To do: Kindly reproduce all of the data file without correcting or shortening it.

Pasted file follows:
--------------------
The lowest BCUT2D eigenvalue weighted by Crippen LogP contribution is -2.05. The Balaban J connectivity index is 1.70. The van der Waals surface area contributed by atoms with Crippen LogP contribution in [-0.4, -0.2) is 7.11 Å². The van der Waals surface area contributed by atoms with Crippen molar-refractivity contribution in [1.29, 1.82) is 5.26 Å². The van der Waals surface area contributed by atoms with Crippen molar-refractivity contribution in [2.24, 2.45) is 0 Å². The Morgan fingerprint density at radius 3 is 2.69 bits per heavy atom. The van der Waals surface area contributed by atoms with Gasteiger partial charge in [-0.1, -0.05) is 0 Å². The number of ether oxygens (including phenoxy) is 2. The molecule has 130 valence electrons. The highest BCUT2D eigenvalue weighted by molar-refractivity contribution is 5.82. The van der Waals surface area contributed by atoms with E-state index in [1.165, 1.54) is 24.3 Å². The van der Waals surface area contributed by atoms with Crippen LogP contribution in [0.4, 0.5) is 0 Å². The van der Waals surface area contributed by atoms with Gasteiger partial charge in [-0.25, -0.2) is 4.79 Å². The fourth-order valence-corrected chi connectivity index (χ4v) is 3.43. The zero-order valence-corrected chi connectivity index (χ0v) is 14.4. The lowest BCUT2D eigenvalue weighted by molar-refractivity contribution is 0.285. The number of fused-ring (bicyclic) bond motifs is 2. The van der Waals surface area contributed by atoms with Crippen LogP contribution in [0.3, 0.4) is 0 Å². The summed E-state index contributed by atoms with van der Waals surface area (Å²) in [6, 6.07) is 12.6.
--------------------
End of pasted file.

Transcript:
The lowest BCUT2D eigenvalue weighted by Crippen LogP contribution is -2.05. The Balaban J connectivity index is 1.70. The van der Waals surface area contributed by atoms with Crippen LogP contribution in [-0.4, -0.2) is 7.11 Å². The van der Waals surface area contributed by atoms with Crippen molar-refractivity contribution in [1.29, 1.82) is 5.26 Å². The van der Waals surface area contributed by atoms with Crippen molar-refractivity contribution in [2.24, 2.45) is 0 Å². The Morgan fingerprint density at radius 3 is 2.69 bits per heavy atom. The van der Waals surface area contributed by atoms with Gasteiger partial charge in [-0.1, -0.05) is 0 Å². The number of ether oxygens (including phenoxy) is 2. The molecule has 130 valence electrons. The highest BCUT2D eigenvalue weighted by molar-refractivity contribution is 5.82. The van der Waals surface area contributed by atoms with E-state index in [1.165, 1.54) is 24.3 Å². The van der Waals surface area contributed by atoms with Crippen LogP contribution in [0.4, 0.5) is 0 Å². The van der Waals surface area contributed by atoms with Gasteiger partial charge in [-0.25, -0.2) is 4.79 Å². The fourth-order valence-corrected chi connectivity index (χ4v) is 3.43. The zero-order valence-corrected chi connectivity index (χ0v) is 14.4. The lowest BCUT2D eigenvalue weighted by molar-refractivity contribution is 0.285. The number of fused-ring (bicyclic) bond motifs is 2. The van der Waals surface area contributed by atoms with Crippen LogP contribution in [0.3, 0.4) is 0 Å². The summed E-state index contributed by atoms with van der Waals surface area (Å²) in [6, 6.07) is 12.6.